T. Hodgkiess and G. Vassiliou
Keywords: Cu-Ni alloys, corrosion, hydrodynamics, saline water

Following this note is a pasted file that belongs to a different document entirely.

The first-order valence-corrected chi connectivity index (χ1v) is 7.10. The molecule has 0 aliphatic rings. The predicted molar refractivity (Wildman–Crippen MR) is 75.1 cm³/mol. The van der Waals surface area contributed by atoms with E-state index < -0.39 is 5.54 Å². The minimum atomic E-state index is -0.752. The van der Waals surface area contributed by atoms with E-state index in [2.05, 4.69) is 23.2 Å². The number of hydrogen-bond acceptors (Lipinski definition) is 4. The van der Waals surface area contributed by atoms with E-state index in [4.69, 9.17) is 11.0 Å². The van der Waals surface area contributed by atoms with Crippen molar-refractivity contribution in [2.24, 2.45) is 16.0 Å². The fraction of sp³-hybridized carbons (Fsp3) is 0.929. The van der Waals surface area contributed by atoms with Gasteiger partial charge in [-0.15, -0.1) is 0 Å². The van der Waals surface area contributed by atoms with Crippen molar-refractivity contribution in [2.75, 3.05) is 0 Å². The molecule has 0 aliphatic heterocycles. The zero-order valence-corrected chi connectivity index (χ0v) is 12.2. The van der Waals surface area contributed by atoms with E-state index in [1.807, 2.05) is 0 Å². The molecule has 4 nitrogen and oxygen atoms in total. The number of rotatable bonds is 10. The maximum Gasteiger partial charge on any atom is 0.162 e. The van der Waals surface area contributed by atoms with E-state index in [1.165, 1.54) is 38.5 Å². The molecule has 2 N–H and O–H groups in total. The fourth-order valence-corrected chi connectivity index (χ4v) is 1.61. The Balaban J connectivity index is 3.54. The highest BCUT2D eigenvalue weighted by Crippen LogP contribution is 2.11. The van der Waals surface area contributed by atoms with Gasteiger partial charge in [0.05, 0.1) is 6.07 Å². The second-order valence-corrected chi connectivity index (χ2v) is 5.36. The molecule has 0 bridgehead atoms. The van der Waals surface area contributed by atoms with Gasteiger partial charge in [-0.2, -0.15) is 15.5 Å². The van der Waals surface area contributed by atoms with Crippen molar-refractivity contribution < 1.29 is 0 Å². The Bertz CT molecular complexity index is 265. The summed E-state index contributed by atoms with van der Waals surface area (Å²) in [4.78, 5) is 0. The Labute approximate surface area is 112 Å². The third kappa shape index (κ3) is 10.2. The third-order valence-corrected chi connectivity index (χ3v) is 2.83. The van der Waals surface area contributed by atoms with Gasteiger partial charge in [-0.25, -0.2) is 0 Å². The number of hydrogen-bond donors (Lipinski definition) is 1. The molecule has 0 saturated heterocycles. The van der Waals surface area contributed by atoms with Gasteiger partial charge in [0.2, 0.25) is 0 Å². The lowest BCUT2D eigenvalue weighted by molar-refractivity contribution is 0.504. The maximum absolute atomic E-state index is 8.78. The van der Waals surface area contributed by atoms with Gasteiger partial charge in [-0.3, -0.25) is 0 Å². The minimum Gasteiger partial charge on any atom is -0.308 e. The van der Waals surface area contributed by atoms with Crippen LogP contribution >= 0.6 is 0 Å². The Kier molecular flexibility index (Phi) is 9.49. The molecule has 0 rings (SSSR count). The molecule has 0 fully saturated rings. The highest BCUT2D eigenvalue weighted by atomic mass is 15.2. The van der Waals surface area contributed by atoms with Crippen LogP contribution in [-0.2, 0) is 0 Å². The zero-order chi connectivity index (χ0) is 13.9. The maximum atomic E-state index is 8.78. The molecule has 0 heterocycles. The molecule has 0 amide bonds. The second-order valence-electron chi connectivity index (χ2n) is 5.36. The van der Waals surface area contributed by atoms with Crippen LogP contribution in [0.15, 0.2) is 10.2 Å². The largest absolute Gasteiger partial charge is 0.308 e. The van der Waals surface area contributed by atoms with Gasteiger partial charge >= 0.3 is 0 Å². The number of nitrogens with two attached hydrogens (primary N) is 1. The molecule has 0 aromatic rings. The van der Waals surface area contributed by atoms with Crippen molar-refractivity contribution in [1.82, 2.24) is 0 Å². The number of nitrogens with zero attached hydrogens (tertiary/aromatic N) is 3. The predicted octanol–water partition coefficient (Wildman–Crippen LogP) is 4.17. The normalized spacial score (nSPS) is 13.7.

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If you wish to view the human-readable version of the preprint, then please Register (if you have not already done so) and Login. Registration is completely free.Volume 6 Paper C038 ------------------------------------------------------------ Erosion corrosion of copper-10%nickel alloy revisited T. Hodgkiess and G. Vassiliou Department of Mechanical Engineering, University of Glasgow, Glasgow Q12 8QQ, UK, T.Hodgkiess@mech.gla.ac.uk Abstract This paper describes the findings of a study of the corrosion behaviour of copper-10% nickel-base alloy when subjected to impingement erosion, at jet velocities between 2.4-86 m/s, by 3.5% NaCl solution at 19°C. Corrosion monitoring utilised DC polarisation techniques. After short exposures (0.5 and 4 hours), the corrosion rates, obtained by Tafel extrapolation, were determined as a function of impingement velocity. The resulting corrosion-rate/velocity relationships were complex but were more appropriately interpretable in terms of the Reynolds number. Additionally, the corrosion rates were studied as a function of time (up to 72 hours) at a fixed impingement velocity of intermediate severity (17 m/s) and the corrosion rates were observed to be cycling between high and low values. The findings have been discussed in terms of alternating regimes of active corrosion of an unfilmed metal surface (with corrosion under mass transfer control of the anodic reaction) and corrosion processes modified by the presence of a corrosion product film. Keywords: Cu-Ni alloys, corrosion, hydrodynamics, saline water Introduction The extensive use of copper-nickel alloys in marine engineering industries is founded on their generally good durability in most marine conditions. This property, taken together with relatively high thermal conductivity, accounts for one of the most important applications of these materials, i.e. for tubes in heat transfer equipment. Another related application is for other types of pipework such as fire mains. These applications have formed the basis of investigations of the behaviour of copper-nickel alloys in flowing saline water over a period of several decades. A particular issue of interest has been that of the seawater flow conditions that can be tolerated without loss of corrosion resistance and these studies have led to the emergence of guidelines for upper velocity limits which have been summarised in a recent general review of copper-nickel alloys for seawater corrosion resistance and antifouling [#ref1]. Thus, for heat exchangers, velocity limits of around a few metres per second are widely quoted depending upon actual alloy composition but these figures are almost certainly conservative even for such applications and more-so for other marine uses of copper-nickel alloys. Powell and Michels [#ref1] quote experiences of short-term flows of 12-15 m/s without problems in fire mains and Glover [#ref2] reported successful performance of 90/10 Cu/Ni for ships hulls at speeds up to 19 m/s and also as cladding on the rudder of a ship operating at 12 m/s with severe turbulence induced by the adjacent propeller. Despite the above-mentioned activities aimed at obtaining estimates of "flow-rate performance envelopes" and also considerable study of the constitution of the protective films on the surface of copper-nickel alloys, there has been less effort devoted to the detailed mechanisms of erosion corrosion of these materials. This situation represented part of the impetus behind a recent research study [#ref3] into the erosion corrosion behaviour of copper-nickel alloys under liquid impingement conditions in saline water. Some of the findings from the study are described and discussed in this paper. Experimental The material, whose erosion corrosion behaviour is described herein, was copper-10%Ni conforming to UNS:C70600 of composition: 11.4%Ni, 1.9%Fe, 0.7%Mn. Test samples, of size 20 x 20 mm, were cut from plate of thickness 2.5 mm. Electrical connecting wires were attached to the back faces of the samples prior to their encapsulation in epoxy resin followed by abrasion on silicon carbide papers and diamond polishing to 5-micron finish, washing in methanol and air-drying. The specimens were placed in a liquid impingement rig (Fig. 1) in which the saline solution was continuously re-circulated via a low-pressure pump and a high-pressure pump to produce a liquid jet of 1-mm or 4-mm diameter impinging on the specimens at 90°. Both the jet nozzle and specimen were submerged and the nozzle-specimen distance was 5 mm The impinging velocity was controlled by a pressure regulating valve and the velocities utilised were 2.4-86 m/s, i.e. pertinent to the practical use of copper-nickel alloys but also extended to much higher velocities for the purposes of mechanistic studies. 2 Fig 1: Schematic diagram of liquid jet impingement rig incorporating electrochemical monitoring; A = auxiliary electrode, R = reference electrode, W = working electrode Experiments were carried out at 19 ± 2°C in 3.5% NaCl solution made from analytical-grade NaCl and distilled water. Anodic and cathodic polarisation potentiodynamic scans were undertaken during impingement at 15 mV/minute using a computer-driven potentiostat, platinum counter electrode and a saturated calomel reference electrode (SCE). The polarisation scans were undertaken, at a range of velocities after exposure periods of 30 minutes and 4 hours, whilst maintaining the jet impingement. Only a single pair of (cathodic and anodic) polarisation scans was made on any one sample at the termination of the test. Experiments were carried out at least in duplicate for each condition investigated. Additionally the effect of time was studied over a period of 72h at a fixed impingement velocity of 17 m/s with potentiodynamic sweeps conducted at 30 min, 4, 8, 48 and 72h - again involving a single pair of scans per specimen. In order to obtain more frequent indications of the trends in corrosion rate as a function of time, a number of 22-mV anodic scans were undertaken on a single specimen to yield values of the polarisation resistance, Rp, from the gradients of the linear potential/current plots. Results Effect of impinging velocity Anodic and cathodic polarisation scans, on specimens subjected to impingement for 30 minutes from the 4-mm nozzle, are shown in Fig. 2. There was a substantial negative shift in free corrosion potential (Ecorr) for all velocities compared to the static conditions. The anodic polarisation plots display active dissolution above the free corrosion potential, Ecorr. 3 The cathodic polarisation scans reveal a (not unexpected) large depolarisation of the cathodic reaction under impingement conditions. Fig. 2: Anodic (upper) and cathodic (lower) polarisation scans after 30 min. impingement with 4-mm nozzle An objective was to obtain values of the corrosion current density, icorr, using the conventional "Tafel extrapolation" approach, i.e. back extrapolation of the linear portions of the E/log i plots back to Ecorr. In this respect, it was recognised that, under the severe hydrodynamic conditions involved in the experiments, the measured anodic polarisation current densities, im, were affected to a significant extent by residual cathodic currents, ic. Consequently, the measured anodic polarisation plots were 4 corrected graphically using the following expression for the "corrected anodic current density", ia. ia = i m + i c An example of this approach is shown in Fig. 3 in which the full lines are the measured anodic and cathodic polarisation plots (with Ecorr set to zero on the graph for convenience of plotting), the solid circles represent the corrected anodic current densities (using the above equation) and the dashed line is the corrected anodic polarisation Tafel line. Fig. 3: Measured polarisation scans, and corrected anodic plot, after 30 min. impingement at 17 m/s with 1-mm nozzle Table 1 presents the summarised results, of the calculated corrosion rates after a 30-minute impingement, from the entire sequence of experiments involving the two nozzle diameters. The final column in the table gives the corrosion rates converted to instantaneous rates of weight loss using Faradays' laws. The results are plotted in Figs. 4 - 6 and display a rather complex dependence of corrosion rate on impinging velocity that will be discussed later. Also, there is a different relationship obtained from the two nozzle diameters. A similar, but somewhat restricted, set of experiments was also carried out after four hours liquid impingement and the summarised results are given in Table 2. 5 Table 1: Corrosion rates after 30 minutes liquid impingement Velocity, m/s Nozzle diam. Measured mm 0 Average Average corrosio icorr, µA/cm2 icorr, µA/cm2 rate, mg/h 0.5, 0.5, 0.5 0.5 0.002 4.5 1 3.6, 4.3 3.95 0.018 17 1 4.5, 3.4, 4.5 4.13 0.019 59 1 6.2, 8.3, 9.5 8.0 0.038 86 1 11.0, 11.0 11.0 0.052 2.4 4 5.5, 5.6 5.55 0.026 4.5 4 6.0, 6.2 6.1 0.028 7.5 4 10.0, 10.0 10.0 0.047 11.7 4 11.5, 11.5 11.5 0.054 6 12.5 icorr , µA/cm 2 10 7.5 5 2.5 0 0 25 50 75 100 Velocity, m/s Fig 4: Scatter graph of corrosion rate as a function of impingement velocity after 30 min. with 1 mm nozzle icorr , µA/cm 2 15 10 5 0 0 5 10 15 Velocity, m/s Fig. 5: Scatter graph of corrosion rate as a function of impingement velocity after 30 min. with 4 mm nozzle 7 0.06 Corrosion rate, mg/h 0.05 4 mm nozzle 0.04 0.03 1 mm nozzle 0.02 0.01 0 0 25 50 75 100 Velocity, m/s Fig 6: Average values of corrosion rate as a function of impingement velocity after 30 min. . Table 2: Corrosion rates after 4 hours liquid impingement Velocity, m/s Nozzle diam. Measured mm 0 Average Average corrosio icorr, µA/cm2 icorr, µA/cm2 rate, mg/h 0.5, 0.6 0.55 0.003 4.5 1 6.3, 6.0 6.15 0.029 17 1 8.0, 9.5 8.75 0.041 86 1 33.0, 34.0 33.5 0.157 2.4 4 9.0, 8.0 8.50 0.039 4.5 4 8.5, 8.5 8.50 0.039 8 Effect of time The effect of time was studied mainly by focusing on an impinging velocity of 17 m/s but with more limited tests at 86 m/s; all experiments being carried out with the 1-mm nozzle. Polarisation plots are shown in Fig. 7 and the summarised corrosion rates, obtained by Tafel extrapolation, are shown in Table 3. Table 3: Corrosion rates after different periods of liquid impingement Velocity, m/s Time, hours Measured Average Average corrosio icorr, µA/cm2 icorr, µA/cm2 rate, mg/h 17 0,5 4,5, 3,4, 4.5 4.13 0.019 17 4 8,0, 9.5 8.75 0.041 17 8 8.5, 7.8 8.15 0.038 17 48 16.0, 19.0 17,5 0,082 17 72 14.5, 13.5 14.0 0.066 86 4 33.0, 34.0 33.5 0.157 86 8 53.0, 54.0 53.5 0.251 9 Fig. 7: Anodic (upper) and cathodic (lower) polarisation scans after various periods of impingement at 17 m/s and 86 m/s 10 In order to obtain more data to assist in the evaluation of trends in corrosion rate with time, in two experiments at an impingement velocity of 17 m/s, a series of linear polarisation type monitoring exercises was undertaken at times of 30 minutes, 2, 4, 8, 16, 24, 40, 48, and 72 hours. The gradients, Rp, of the potential/current density plots, resulting from the short (22 mV) anodic polarisation scans, were measured followed by calculation of 1/Rp. It should be emphasised that the values of 1/Rp were used simply as an approximate qualitative indication of the trends in corrosion rate and that no attempt was made to quantify these values via estimates of Tafel slopes (obtained from full polarisation scans in other experiments) which would have been inappropriate in the conditions of these experiments. The summarised data are shown in Table 4 from which it is seen that the value of Ecorr shifted continuously in the positive direction whereas the time dependence of the corrosion rate is apparently rather complex. This is shown graphically in Fig. 8 which also reveals a general correlation between the time trends of 1/Rp and of icorr (calculated, Table 3, from Tafel extrapolation of full polarisation scans ) the only slight exception being the small reduction (< 10%) in icorr between 4 and 8 hours. Table 4: Values of Ecorr, Rp and 1/Rp averaged form two experiment 17 m/s Time, (hours) Average Ecorr Average Rp Average 1 / Rp (mV) (kohm cm2) (1 / kohm cm2) 0.5 -306 2.85 0.35 2 -305 1.58 0.63 4 -303 1.46 0.68 8 -289 1.41 0.71 16 -287 0.70 1.43 24 -284 1.56 0.64 40 -274 1.45 0.69 48 -265 0.65 1.53 72 -260 2.06 0.49 11 20 1.5 15 1 10 0.5 5 0 0 0 20 40 60 icorr (µA/cm 2) 1 / Rp ( 1 / [kohm cm2]) 2 80 Time ( hours) Fig. 8: 1/Rp and icorr versus time for impingement velocity of 17 m/s (Note: Full line refers to 1/Rp, solid-triangular points refer to icorr calculated from full Tafel plots) Discussion General trends in corrosion rate As displayed in Fig. 6, the corrosion-rate/impingement-velocity relationship appears to be rather complex and the results from the two nozzle sizes fall into two populations. The data for both 30-minute and four-hour exposures are re-plotted, in Figs. 9 and 10, in terms of the more fundamental hydrodynamic parameter, the jet Reynolds number, Re, defined as follows. Re = vd/γ where v = velocity (m/s) , d = characteristic length (here taken as the diameter, in m, of the nozzle) and γ is the kinematic viscosity (taken as 1 x 10-6 m2/s for seawater at 20°C). Comparison of Figs. 6 and 9 shows that, when plotted in terms of Re, the results from the two nozzles move closer together and the step in the corrosion-rate/hydrodynamic- parameter relationship is more accentuated. Moreover, the results from the four-hour experiments (Fig. 10) provide a good indication of a single relationship between instantaneous corrosion rate and the Reynolds number with a distinct step in the plot at intermediate Re. 12 0.06 4 mm nozzle Corrosion rate, mg/h 0.05 0.04 0.03 1 mm nozzle 0.02 0.01 0 0 25000 50000 75000 100000 Re Fig 9: Corrosion rate as a function of Reynolds number after 30 min. 0.2 Corrosion rate, mg/h 4mm nozzle 1 mm nozzle 0.15 0.1 0.05 0 0 25000 50000 75000 100000 Re Fig 10: Corrosion rate as a function of Reynolds number after 4 hours Corrosion mechanisms Fig. 11 displays a schematic representation of the observed trends, in this 13 study, of instantaneous corrosion rate as a function of hydrodynamic severity (e.g. Re) for the first few hours of exposure. A schematic curve with some resemblance to Fig. 11 has been suggested [#refs4,5] to be representative of the behaviour of (unspecified) copper-base alloys in seawater but without any actual experimental examples being presented or referenced. In terms of previous experimental demonstration of such a complex relationship, results of the corrosion rates of Cu-10%Ni at 1-10 m/s, with rather similar trends to those displayed in Fig. 11, were reported in a very short Russian paper [#ref6] published some 30 years ago. It is also possible to interpret some other extremely limited data [#ref7] as indicating a partial correspondence to Fig. 11 since the data appeared to demonstrate increasing impingement attack of Cu-10%Ni in seawater in the approximate range 1-3 m/s with possibly similar rates of attack at 3-5 m/s. This paper [#ref7] did not include any mechanistic interpretation of the findings. With respect to other copper-base materials, some workers [#ref8] using a rotating cylinder found that, at high Re (up to 37000), the corrosion rate of copper, brass and tin-bronze was virtually independent of velocity; these findings appear to be analogous to region B in Fig.11. Proposed mechanisms, to account for the different regions, A, B, C of Fig. 11, are presented below. Fig.11: Schematic representation of relationship between corrosion rate of Cu-10%Ni and hydrodynamic severity in the conditions of this experimental study Region A of Fig. 11 It is relevant to commence the discussion on corrosion mechanisms of Cu10%Ni in the "low-flow" situation by considering corrosion of pure copper in saline solutions. Workers over a long period of time have either demonstrated or argued [#refs9-12] that the corrosion of this metal, under quiescent or mild hydrodynamic conditions is under mixed charge 14 transfer/diffusion control involving Cu --> Cu+ + eand O2 + 2H2O + 4e- --> 4(OH)as the anodic and cathodic reactions respectively and further reaction of the product, Cu+ , of the anodic reaction: Cu+ + 2Cl- --> CuCl2- with transport of the copper complex ion, CuCl2-, from the metal surface into the bulk solution representing the diffusion control process. The influence of increased velocity is to accelerate the ion transport process. It has been postulated [#ref10] that, as the velocity increases, the balance between diffusion and activation control shifts to the latter - this trend being reflected as a gradual levelling-off of the corrosion-rate/velocity relationship. It is suggested that the influence of impingement on the corrosion behaviour of Cu-10%Ni in region A of Fig.11 is essentially along the lines as that (summarised above) for pure copper. Thus the corrosion rate in static and moderate hydrodynamic conditions is under diffusion control of the anodic reaction with the important step being outward diffusion of metal ions, or complexed ions (e.g. CuCl2-) from anodic sites on the metal surface. The increasing corrosion rate with Re is due to accelerated outward diffusive flux of the anodic products through a boundary layer that decreases in thickness with increasing hydrodynamic severity. Experimental support for the above postulated mechanism, involving anodic control, comes, firstly, from the consistent findings in this study of more-negative Ecorr values under impingement conditions than in static NaCl. Additionally, as illustrated in Figs. 2 and 12, the cathodic polarisation plots do not demonstrate concentration polarisation effects. Even under static conditions near to Ecorr, Fig. 12 reveals that the gradient of the cathodic polarisation plot, over a range of about 50 mV from Ecorr, is very similar to that of the other plots relating to increased hydrodynamic severity. This observation for Cu-10%Ni that the cathodic reaction is under activation (rather than diffusion) control is:• contrary to suggestions (without evidence) by one author [#ref13] that the corrosion rate of copper-nickel alloys in flowing seawater up to about 1 m/s is under diffusion control of the oxygen-reduction cathodic reaction, • but is in accord with the findings and arguments of others [#refs 8-12] that the diffusion control process for pure copper does not involve the oxygen-reduction cathodic reaction because this reaction is under activation control. The gradients of the anodic apparent Tafel slopes after 30 minutes and 4 hours exposure in this study were in the range 50-75 mV/decade which are similar to values obtained in studies of corrosion of pure copper in 15 seawater [#ref9] and in aqueous bromide solutions [#refs 14-15] and is close to the value (60 mV/decade) typical [#refs 14-15] of a metal dissolution reaction that is under diffusion control of dissolution products from the metal surface into the bulk solution. This represents further support for the postulation of anodic diffusion control of the corrosion of Cu-10%Ni in moderate hydrodynamic conditions. Fig. 12: Cathodic polarisation plots after 30 minutes impingement (dashed line shows the gradient of the plot relating to static conditions in the potential region immediately negative to Ecorr) Region B of Fig. 11 There was evidence (Figs 9 and 10) in this study of a levelling-off of the corrosion-rate/Re relationships at intermediate flow conditions and similar trends have been observed [#refs8,10] in relation to the corrosion of pure copper in respect to which it has been suggested [#refs8,10] that this gradual flattening of the corrosion-rate/velocity relation is due to a shift from predominant diffusion control to charge transfer control. Such a transformation to pure charge transfer control would be consistent with the corrosion rate being independent of velocity (as in region B of Fig. 11) but it is concluded that such a scheme does not account for the behaviour of Cu-10%Ni alloy in the present investigation. The rationale for this assertion is as follows. First, it is difficult to reconcile a scheme resulting in pure charge transfer control at intermediate hydrodynamic severity with the return to increasing corrosion rates at enhanced hydrodynamic severity (region C of Fig. 11). 16 Secondly, there was evidence in the study of the production of corrosion product films on the surface of specimens. Thin patchy films (upper photograph in Fig. 13) were observed after impingement at Re = 45009500, i.e. around the conditions where the corrosion rate starts to become independent of Re. At higher Re values (17000), the films were more prominent but the grain structure of the alloy was clearly visible beneath the film (lower photograph in Fig. 13) - indicating that the alloy was undergoing general-surface, active corrosion, i.e. that the films were not especially protective - as indeed the computed corrosion rates demonstrate. Fig.13: Corrosion product films on surface of alloy; upper photograph, 4 hours at Re = 9500; lower photograph, 4 hours at Re = 17000; Although the chemical composition of the films were not determined in this investigation, this non-protective behaviour might indicate that they consist of atacamite, Cu2(OH)3Cl, rather than the more protective Cu2O [#refs9,16]. It is thus suggested that the change in corrosion-rate/Re relation from region A to B is associated with the formation of a film on the surface of the alloy. The film will form when the corrosion rate has increased to such an extent that the rate of production of copper ions and (OH)- ions have reached sufficient magnitude to exceed the solubility of some copper-base 17 compound. This film is stable over the Re range of region B and its presence leads to a change of rate control mechanism to one of transport of anodic reaction products through the film. If the film is uniform in coverage and thickness over the relevant Re range, the corrosion-rate/Re profile would be as indicated by region B in Fig. 11. If, however, the film coverage varies from partial-to-complete over a range of Re, then region B in Fig. 11 might exhibit a slightly decreasing corrosion rate with Re; this is perhaps a more likely scenario but was not detectable in the experimental results (Figs. 9-10). Region C of Fig. 11 In this hydrodynamic regime, Cu-10%Ni exhibited rapidly increasing corrosion rate with increasing Re. The plausible explanation of this transformation is that, as the hydrodynamic severity increases, the film, present in conditions represented by region B on Fig. 11, becomes unstable. Strong evidence for this situation was provided by the absence of any films on the alloy after impingement at 86 m/s. The evidence is that the corrosion rate in region C again becomes under mass transfer control with the higher corrosion rates at higher Re being due to increasing de-stabilisation of the surface film. As stated earlier, the apparent anodic Tafel slopes were around 55-70 mV/decade, i.e. indicative of a mass transfer controlled process. The postulation above, of the transformation to region C being initiated by instability of surface films, is in accord with the general suggestion by Lotz [#ref6] that a steeply rising curve like that in region C is associated with a transition from mass transfer hampered by the presence of corrosion product scale towards erosion of the scale. The breakdown of corrosion product films on this copper-nickel alloy is likely to be related to increasing hydrodynamic severity promoting enhanced mass transfer and hence film dissolution [#ref17]. Some time ago, the breakdown of films on copper-nickel alloys in severe hydrodynamic conditions was attributed [#ref18] to the action of shear stresses. This view was later modified to the suggestion of the role of shear stress on corrosion being due to a linkage between shear stress and mass transfer processes [#ref19] and even this influence of shear stress on corrosion processes is disputed by Poulson [#ref17]. Effect of exposure time on corrosion processes Thus far, the discussion has focused on the influence of hydrodynamics on the corrosion rate after short periods (0.5, 4 hours) of exposure. It is well known [#refs1,20] that corrosion product films on copper-nickel alloys become more protective with the passage of time. 18 The discussion is now extended to the influence of time on the corrosion behaviour under constant hydrodynamic conditions. In this study, investigations on this aspect were undertaken largely at 17 m/s (Re = 17000) which was around the region of the change in mechanism at short times (Figs 9 and 10). As demonstrated in Tables 3 and 4 and Fig. 8, there was a complex relationship between corrosion rate and time in the jet impingement conditions with an overall impression that the corrosion rate was cycling between lower and higher values over the 72-hour test period. There was generally good correlation between the corrosion rates determined by Tafel extrapolation of full polarisation scans and those indicated by the 22-mV (Rp) polarisation scans; the only slight exception to this (see Tables 3 and 4 and Fig. 8) being between 4 and 8h where the Tafel extrpolations yielded a very small decrease in icorr in contrast to the "step" in the 1/Rp plot. As shown by the polarisation curves plotted both in semi-log form in Fig. 7 and in linear form (Fig. 14), the anodic polarisation curves were very similar after 4h and 8h at 17 m/s and there was a clear additional degree of polarisation evident in the curve after 72h compared to 48h – again in good agreement with the trends in Fig. 8. There was also an obvious feature of a depolarisation of the anodic reaction at 86 m/s compared to 17 m/s. Most of the cathodic polarisation plots displayed similar gradients confirming the expected view that the corrosion process is not under cathodic control in these severe hydrodynamic conditions. Microscopical examination of specimens did not reveal any distinctive differences after impingement at 17 m/s for 4, 8, 48 hours; the constant feature was of a fairly deeply etched structure over the entire surface. 19 Fig. 14: Linear anodic polarisation curves at various times under impinging velocities of 17 and 86 m/s It is of interest to note that linear polarisation data produced by Ijsseling et al [#ref21] exhibited somewhat similar fluctuations with time for copper10%Ni in RDE experiments conducted in seawater at Re of about 30000 and 20°C. A suggested explanation of these cycling corrosion rates involves the idea of progressive formation and breakdown of corrosion product films on the specimen surface. It is postulated that, at 17 m/s impinging velocity, the corrosion rate upon initial exposure is under anodic control via diffusion of products of the anodic reaction across a diffusion boundary layer. As corrosion proceeds, the concentration of the anodic products at the surface continually increases and thus produces a steadily increasing concentration gradient across the boundary layer. This facilitates an increasing corrosion rate with time in this initial exposure period. Fairly quickly (within the first hour), the concentration of anodic products attains a level corresponding to the solubility limit of some copper-base compound that thus forms a film on the metal surface. At this point in time, corrosion control switches from diffusion of soluble ions across a diffusion boundary layer to diffusion across a solid film; i.e. the corrosion rate stabilises or reduces. It is further suggested that the films grown are irregular and there is an increasing degree of surface roughness on a micro-scale that promotes local turbulence and hence accelerates mass transfer processes. It is thus postulated that, after a further period of time, the film is destabilised and the corrosion rate starts to increase again and the next ‘cycle’ of behaviour is commenced. Some support for this notion of the role of increasing surface roughness is provided by limited measurements of surface roughness on Cu-10%Ni specimens obtained using Talysurf profiling equipment and reproduced below. Exposure time at 17 m/s Zero (initial surfac 4 hours 48 hours Roughness average, Ra ( µm) 0.02 0.35 0.06 It should be emphasised that the corrosion rates, even at the lower values in Tables 3 and 4, were not typical of the establishment of fully protective films on copper-nickel alloys [#ref20]. However, the above-suggested mechanism might account for the generally observed behaviour of this alloy at lower velocities than the 17 m/s considered here. Thus, at lower velocities, although there may be an extended period for the formation of the surface film to become established, thereafter, the film might be expected to exist for long times because it is more stable in milder hydrodynamic conditions – perhaps for sufficient time for a more protective film (and hence lower corrosion rates) to become established. 20 Influence of different hydrodynamic zones on impinged specimen A submerged jet [#ref22] imposes a number of different hydrodynamic regimes on the surface of a specimen that it strikes. High mass transfer rates occur in the directly impinged region and mass transfer rates fall off in the wall-jet region which begins at a distance of a few nozzle diameters from the centre of the impinged specimen. The intermediate zone between the directly-impinged and wall-jet regions can represent a highly turbulent region – although the extent of such elevated mass transfer rates are situation dependent [#ref22]. In this study, with the exception of the impingement velocity of 86 m/s (when severe mechanical erosion was observed in the directlyimpinged zone – see next section), the overall appearance of specimens was essentially similar all over the specimen surface, i.e. in all the above-summarised hydrodynamic zones. As mentioned earlier in relation to Fig. 13, the consistent surface feature was of an etched surface with surface films present in some conditions. Other evidence, of similar attack over the specimen surface, was obtained from surface profiling – see Fig. 15. This apparent insensitivity to hydrodynamic regions on the specimen (which was also evident from measured, very-small galvanic interactions between the central and outer zones of an impinged specimen [#ref25]) is presumably due to the fact that, in all conditions investigated in this research, the Cu-10%Ni alloy was undergoing active corrosion. Fig. 15: Surface profile on specimen after 48 hours at 17 m/s (1 mm nozzle) 21 Relationship between corrosion rates and overall material loss during impingement corrosion It is appropriate to point out that, in this research study, estimates of the summed weight loss by pure corrosion processes – measured by electrochemical techniques described herein – were consistently lower than the actual weight losses measured directly at the end of experiments [#ref3]. It is of interest to note that other workers [#ref23,24] have also reported similar differences between material losses obtained by the two methods of measurement. In this research [#ref3], the difference, between directly measured total weight loss and computed weight loss from electrochemical monitoring, was found [#ref3] to be associated with mechanical erosion and interactive synergy processes and the details of these factors will be reported elsewhere. Conclusions Corrosion rates of copper-10%Ni-base alloy, measured in the early stages (0,5, 4h) of exposure to impinging 3.5% NaCl solution, have been found to have a complex dependency upon the hydrodynamic severity with several different corrosion rate/hydrodynamic regimes. The increasing corrosion rate, as impinging velocity or Reynolds number, Re, increases from zero, has been rationalised in terms of mass transfer control of the anodic reaction. This corrosion mechanism is rather similar to that proposed in the past by other workers for the corrosion of pure copper in aqueous halide solutions. At intermediate values of Re, there is a transition to a situation of relative insensitivity of corrosion rate with hydrodynamic conditions which is attributed to the establishment of surface corrosion product films. Even higher hydrodynamic severity leads to a return to increasing corrosion rate with Re which is interpreted as being due to progressive breakdown of surface films and re-initiation of mass transfer control of the anodic reaction. At a fixed Re, of intermediate severity, the corrosion rate was observed to cycle between high and low values as a function of exposure time and this behaviour has been attributed to alternate sequences of formation and breakdown of corrosion product films on the surface of the alloy. Acknowledgment The provision of laboratory facilities and of support for one of the authors (G.V.), by Professor J.W. Hancock, Head of the Department of Mechanical Engineering, University of Glasgow, is acknowledged. 22 References !ref1 ‘Copper-nickel for seawater corrosion resistance and antifouling – a state of the art review’, C.A. Powell and H.T. 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Wranglen, Corrosion Science, 4, pp1-15 , 1964. !ref9 ‘Horse shoe corrosion of copper alloys in flowing sea water: mechanism and possibility of cathodic protection of condenser tubes in power stations’, G. Bianchi, G. Fiori, P. Lonhi and F. Mazza, Corrosion, 34, 11, pp396-406, 1978. !ref10 ‘Copper dissolution in sea water under mixed activation and diffusion control’, P.A. Lush and M.J. Carr, Corrosion Science, 19, pp1079-1088 1979. !ref11 ‘The application of low Reynolds number k-ε. turbulence model to corrosion modelling in the mass transfer entrance region’, V. Wang and J. Postlethwaite, Corrosion Science, 39, 7, pp1265-1283, 1997. !ref12 ‘The rotating disc electrode as a tool for the determination of nickel aluminium bronze and copper corrosion rates in chloride media’, G. Kear, D. Barker, F.C. Walsh and K. 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